School board creates list of construction priorities

Fixing middle schools, new elementary are focus

September 21, 2006|By Julie Scharper | Julie Scharper,SUN REPORTER

Building an elementary school in White Marsh and renovating several middle schools top the Baltimore County system's construction priorities in the coming fiscal year, according to a preliminary budget discussed at a school board work session last night.

Board members discussed allocating money for construction and renovation as well as replacing roofs, windows and boilers at several county schools.

On Oct. 3, the board will decide on a final version of the construction budget, which will be submitted to the state agency that oversees funding for school projects.

FOR THE RECORD - An article in the Sept. 21 editions of The Sun incorrectly stated the amount of the proposed capital budget for Baltimore County public schools. The proposed capital budget for the fiscal year beginning July 2007 is $243.2 million. THE SUN REGRETS THE ERROR

The state usually funds a portion of the money requested, said the county schools' chief financial officer, Barbara Burnopp.

"A lot of these things we've been asking for for several years because we get funded for so little of what we ask for," Burnopp said.

The proposed $358.7 budget for the fiscal year beginning in July seeks $95 million from the state and $148 million from the county. The remaining expenses would be covered by money the county set aside last year.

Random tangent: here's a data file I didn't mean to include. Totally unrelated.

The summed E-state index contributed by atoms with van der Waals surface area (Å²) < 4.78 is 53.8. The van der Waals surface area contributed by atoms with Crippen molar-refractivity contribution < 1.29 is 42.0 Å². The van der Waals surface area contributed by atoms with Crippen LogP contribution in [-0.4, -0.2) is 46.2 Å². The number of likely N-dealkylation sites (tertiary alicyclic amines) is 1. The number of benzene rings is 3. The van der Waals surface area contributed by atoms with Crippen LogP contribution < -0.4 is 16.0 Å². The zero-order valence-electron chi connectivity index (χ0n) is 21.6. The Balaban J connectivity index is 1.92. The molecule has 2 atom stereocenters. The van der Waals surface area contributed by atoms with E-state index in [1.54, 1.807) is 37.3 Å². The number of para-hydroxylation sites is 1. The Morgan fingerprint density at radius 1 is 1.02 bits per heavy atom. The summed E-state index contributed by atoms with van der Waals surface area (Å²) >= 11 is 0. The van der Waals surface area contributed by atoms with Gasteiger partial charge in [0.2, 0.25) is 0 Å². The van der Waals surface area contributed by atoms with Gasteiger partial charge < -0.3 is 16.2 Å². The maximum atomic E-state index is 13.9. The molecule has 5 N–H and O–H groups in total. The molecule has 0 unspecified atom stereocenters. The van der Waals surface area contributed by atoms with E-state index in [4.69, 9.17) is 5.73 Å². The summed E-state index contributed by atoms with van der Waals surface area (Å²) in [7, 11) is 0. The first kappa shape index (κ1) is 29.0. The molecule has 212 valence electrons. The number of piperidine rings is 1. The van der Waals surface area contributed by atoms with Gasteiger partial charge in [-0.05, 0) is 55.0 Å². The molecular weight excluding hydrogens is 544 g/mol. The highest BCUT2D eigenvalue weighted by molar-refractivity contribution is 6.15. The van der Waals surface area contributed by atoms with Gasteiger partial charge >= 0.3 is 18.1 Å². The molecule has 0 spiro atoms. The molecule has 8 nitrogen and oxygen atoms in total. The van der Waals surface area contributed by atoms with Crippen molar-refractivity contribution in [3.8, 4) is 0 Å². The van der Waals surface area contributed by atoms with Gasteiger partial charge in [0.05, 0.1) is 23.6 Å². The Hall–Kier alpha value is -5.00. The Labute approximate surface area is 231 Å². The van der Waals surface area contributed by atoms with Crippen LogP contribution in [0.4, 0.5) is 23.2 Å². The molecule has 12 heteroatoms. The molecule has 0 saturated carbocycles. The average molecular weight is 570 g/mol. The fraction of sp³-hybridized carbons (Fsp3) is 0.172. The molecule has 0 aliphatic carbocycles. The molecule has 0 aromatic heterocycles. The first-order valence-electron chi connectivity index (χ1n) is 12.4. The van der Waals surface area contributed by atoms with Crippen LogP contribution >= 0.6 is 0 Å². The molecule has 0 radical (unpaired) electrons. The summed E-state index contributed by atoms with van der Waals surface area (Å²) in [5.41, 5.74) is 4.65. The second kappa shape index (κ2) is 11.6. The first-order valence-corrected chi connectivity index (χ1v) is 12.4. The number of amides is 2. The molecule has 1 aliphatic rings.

Last year, the school system asked the state for approximately $100 million but received about $35 million, Burnopp.

If the state were to give a similar amount this year, the school system would have the money to cover projects at six schools, based on a prioritized list of requests.

These projects include constructing an elementary school in White Marsh, replacing the fire alarm system at Milford Mill Academy and renovating four middle schools -- Deep Creek, Perry Hall, Old Court and Cockeysville.

The school system has already begun renovation on several middle schools using loans from the county. The proposed budget will ask the state for money to pay back themoney.

For several years, the system has been working on renovating and improving schools that were ignored in the past, said board president Donald L. Arnold.

Most older elementary schools have been renovated, Arnold said, so the school system is now focusing on middle schools. After they are improved, the system will turn its attention to high schools.

The largest budget request -- $69 million -- is for future high school renovations.

The school system will request that money from the county in January. They system also will look to the county to finance replacing roofs and windows at numerous elementaries, said Michael G. Sines, director of physical facilities.

These were not replaced as part of earlier renovation projects because the county did not have enough money, he said.

"Most of the schools in Baltimore County are of such an age that roof replacements are an absolute necessity," said board member Joy Shillman, who chairs its construction committee.

Although the public was not invited to speak at the work session, several regional meetings were held earlier in the year at which county residents discussed the needs of schools in their areas.

julie.scharper@baltsun.com

Largest projects

The top five largest construction requests considered by the Baltimore County School Board:

Future renovations to high schools: $69 million

Construction of an elementary school at the Vincent Farms site in White Marsh: $10.9 million

Renovation of Perry Hall Middle: $8.1 million

Renovation, new roof and windows at Cockeysville Middle: $8 million

Renovation of General John Stricker Middle: $7.6 million

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